10. Brolin Brolin Brolin

My dad considered James Brolin the worst actor in the history of the world. That's etched in my mind (PS- dad's worst actress: Ali McGraw). Well, James fathered one of my favorite actors of our day, Josh Brolin, so he's all right with me. And you see the resemblance right off, and it makes James' films bolder and more resonant in hindsight. Both of them Brolins them look like they belong in the American Southwest (in films like this and NO COUNTRY FOR OLD MEN. They have a smattering of the noble savage about their features--like Jame's grandpa could have been the son of the Native American princess and Dewey Martin in THE BIG SKY. As with Burt Reynolds and Kris Kristofferson, that droplet of Native American ancestry in their DNA helps them look as rugged and grounded as the great American Southwest itself. Their voice just clinches it. These are men who didn't have to learn to ride a horse or shoot a gun for their first western. 

As for his character, Wade "Parent," (how associative!), we don't often see such a mix of well-meaning lummox and laconic rebel in horror movie fathers anymore. Today they are either perfect dads, seeping intelligence warmth and compassion like puss from glowing sores, or tortured-by-the-killer-who-got-away divorcee cops always late to their children's custody hearing--the haggard ex-wife glowering at him as he stumbles into the courtroom, spilling lame excuses. Today, too, child actor babyface stunted growth prettiness and 'good' masculinity have become intertwined to the point even country stars have to be clean shaven burly but baby-faced Christians rather than hairy good old boys full of swamp-bred sass, nicotine deep vocals, a moonshine twinkle in their blue eyes, and a 'stache big as all outdoors. 

But Brolin's Wade is one of the great 70s dads, fulfilling the linkage to his son Josh's portrayal of a great 70s dad, in PLANET TERROR.  Just taking his two little girls to their elementary school on the back of his motorcycle should give you some kind of a clue. This is not a man who's going to turn this devil car case over to the Feds or State Patrol--though he knows deep down he probably should. He probably doesn't even have the FBI's phone numbers. But he's certainly got the 'stache, and the moxy, and a dim cognizance of his own limitations coupled to the courage to sally forth anyway is what makes a man a man's man.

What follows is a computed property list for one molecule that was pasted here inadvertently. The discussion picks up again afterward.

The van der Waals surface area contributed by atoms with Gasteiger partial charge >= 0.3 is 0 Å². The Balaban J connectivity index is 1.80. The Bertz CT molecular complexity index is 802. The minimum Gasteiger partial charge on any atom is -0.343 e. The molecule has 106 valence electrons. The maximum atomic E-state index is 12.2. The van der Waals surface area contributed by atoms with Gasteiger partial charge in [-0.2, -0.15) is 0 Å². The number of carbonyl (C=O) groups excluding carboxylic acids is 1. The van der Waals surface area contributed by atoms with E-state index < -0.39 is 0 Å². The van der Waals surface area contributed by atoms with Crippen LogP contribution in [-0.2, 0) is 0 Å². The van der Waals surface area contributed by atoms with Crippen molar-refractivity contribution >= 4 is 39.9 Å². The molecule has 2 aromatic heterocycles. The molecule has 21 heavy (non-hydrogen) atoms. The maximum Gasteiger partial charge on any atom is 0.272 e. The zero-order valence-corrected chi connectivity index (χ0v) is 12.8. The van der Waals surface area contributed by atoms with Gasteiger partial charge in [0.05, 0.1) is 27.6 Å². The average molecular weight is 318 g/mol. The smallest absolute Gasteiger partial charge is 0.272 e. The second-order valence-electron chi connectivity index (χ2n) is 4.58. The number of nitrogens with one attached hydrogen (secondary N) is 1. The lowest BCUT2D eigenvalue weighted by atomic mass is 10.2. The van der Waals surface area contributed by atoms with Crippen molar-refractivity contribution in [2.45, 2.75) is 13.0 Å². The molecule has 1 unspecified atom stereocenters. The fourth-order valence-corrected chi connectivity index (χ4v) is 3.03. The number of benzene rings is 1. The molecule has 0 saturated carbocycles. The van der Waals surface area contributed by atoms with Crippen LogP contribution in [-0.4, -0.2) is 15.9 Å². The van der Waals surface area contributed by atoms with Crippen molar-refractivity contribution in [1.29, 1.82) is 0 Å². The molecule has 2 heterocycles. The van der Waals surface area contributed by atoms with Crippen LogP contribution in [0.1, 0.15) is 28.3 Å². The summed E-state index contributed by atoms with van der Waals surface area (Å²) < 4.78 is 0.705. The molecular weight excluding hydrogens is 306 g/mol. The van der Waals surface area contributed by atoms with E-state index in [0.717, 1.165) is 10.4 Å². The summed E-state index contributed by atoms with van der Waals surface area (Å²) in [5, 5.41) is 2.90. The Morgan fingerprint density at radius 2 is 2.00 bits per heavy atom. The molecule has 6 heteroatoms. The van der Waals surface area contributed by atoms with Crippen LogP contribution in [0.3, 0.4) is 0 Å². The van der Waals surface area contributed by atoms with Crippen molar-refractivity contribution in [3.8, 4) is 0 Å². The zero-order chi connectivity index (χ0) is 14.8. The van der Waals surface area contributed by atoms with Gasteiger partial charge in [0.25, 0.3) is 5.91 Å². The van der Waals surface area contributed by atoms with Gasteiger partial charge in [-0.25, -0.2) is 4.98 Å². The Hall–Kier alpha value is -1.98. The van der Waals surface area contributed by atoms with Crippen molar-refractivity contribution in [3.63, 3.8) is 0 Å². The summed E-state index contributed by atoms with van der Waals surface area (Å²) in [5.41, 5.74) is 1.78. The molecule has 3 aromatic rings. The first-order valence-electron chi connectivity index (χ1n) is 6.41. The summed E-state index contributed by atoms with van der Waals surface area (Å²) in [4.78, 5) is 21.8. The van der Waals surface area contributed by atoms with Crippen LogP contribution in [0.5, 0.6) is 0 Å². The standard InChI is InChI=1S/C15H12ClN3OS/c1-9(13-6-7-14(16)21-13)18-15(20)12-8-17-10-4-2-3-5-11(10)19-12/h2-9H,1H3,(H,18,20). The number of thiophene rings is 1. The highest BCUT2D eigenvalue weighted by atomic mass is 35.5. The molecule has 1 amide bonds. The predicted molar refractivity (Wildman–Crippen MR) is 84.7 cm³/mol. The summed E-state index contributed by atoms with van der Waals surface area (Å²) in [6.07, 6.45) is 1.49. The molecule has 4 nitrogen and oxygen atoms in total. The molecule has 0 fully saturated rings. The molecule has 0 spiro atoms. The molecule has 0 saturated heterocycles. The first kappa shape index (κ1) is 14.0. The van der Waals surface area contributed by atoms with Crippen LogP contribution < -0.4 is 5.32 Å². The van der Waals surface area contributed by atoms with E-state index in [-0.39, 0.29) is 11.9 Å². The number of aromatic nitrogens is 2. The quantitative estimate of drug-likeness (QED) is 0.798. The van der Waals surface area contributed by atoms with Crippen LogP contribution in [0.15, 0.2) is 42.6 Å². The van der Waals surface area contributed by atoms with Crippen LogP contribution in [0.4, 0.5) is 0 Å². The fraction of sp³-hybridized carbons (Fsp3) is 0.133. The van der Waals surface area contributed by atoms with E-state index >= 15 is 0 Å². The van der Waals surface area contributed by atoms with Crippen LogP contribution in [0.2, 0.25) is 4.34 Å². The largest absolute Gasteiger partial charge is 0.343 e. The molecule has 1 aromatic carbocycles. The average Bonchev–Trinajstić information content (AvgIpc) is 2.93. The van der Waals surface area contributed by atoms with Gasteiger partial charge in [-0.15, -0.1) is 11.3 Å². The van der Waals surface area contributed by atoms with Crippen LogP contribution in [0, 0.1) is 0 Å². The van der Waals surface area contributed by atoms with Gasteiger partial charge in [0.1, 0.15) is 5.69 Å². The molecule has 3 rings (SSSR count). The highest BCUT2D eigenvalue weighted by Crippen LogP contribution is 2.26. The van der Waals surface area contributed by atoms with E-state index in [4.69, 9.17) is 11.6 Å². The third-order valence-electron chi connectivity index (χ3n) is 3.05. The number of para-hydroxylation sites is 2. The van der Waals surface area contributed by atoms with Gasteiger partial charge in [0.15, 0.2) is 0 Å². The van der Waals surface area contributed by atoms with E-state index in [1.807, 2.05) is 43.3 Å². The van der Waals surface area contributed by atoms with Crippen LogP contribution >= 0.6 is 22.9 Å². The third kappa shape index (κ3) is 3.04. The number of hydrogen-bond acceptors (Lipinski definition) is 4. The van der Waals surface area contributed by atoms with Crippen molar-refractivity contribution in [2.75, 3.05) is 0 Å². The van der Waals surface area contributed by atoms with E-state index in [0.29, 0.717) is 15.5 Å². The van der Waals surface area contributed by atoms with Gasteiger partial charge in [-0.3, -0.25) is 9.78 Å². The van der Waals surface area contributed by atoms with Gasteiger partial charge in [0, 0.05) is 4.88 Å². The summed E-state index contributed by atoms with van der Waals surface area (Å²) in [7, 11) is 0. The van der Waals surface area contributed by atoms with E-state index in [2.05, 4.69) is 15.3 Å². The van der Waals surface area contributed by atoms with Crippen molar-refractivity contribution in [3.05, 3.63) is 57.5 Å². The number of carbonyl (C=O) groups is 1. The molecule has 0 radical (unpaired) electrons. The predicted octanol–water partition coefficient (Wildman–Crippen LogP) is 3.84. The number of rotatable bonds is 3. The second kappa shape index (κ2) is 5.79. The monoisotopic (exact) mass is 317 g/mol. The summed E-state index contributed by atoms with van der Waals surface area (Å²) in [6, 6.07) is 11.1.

If that's the trade-off--"competence and dull safety-first responsible clean-shaven rules-follower" instead of 'mustache ridin' badasses who need to fall apart before they can be re-glued'-well then... at least we got the movies to remember the real men by. Isn't that why we're all here, to make sure we remember the things we left behind when we were booted from our comfy local highway drag strip to make way for the god-damned highway with its speed limit and tolls?

And remember: in the 70s no one used seat-belts, even in the front. EVER! Dig.

It's a slippery slope, all that life-saving is murder on our Social Security and pension funds. Honey don't think about it. Just press play and drive fast, furious, and over and over... the hippie... one more time.

"Boss" was the adjective we kids of the 70s used a lot, i.e. "Boss iron-on, Cheryl! Where'd ya get it?"


  1. Anonymous15 July, 2023

    Hello from France.
    In this movie, "thé démolition expert" is portrayed by RG Armstrong, not E G Marshall.

  2. thanks, the "X-G" initials similarity must have triggered my dyslexia.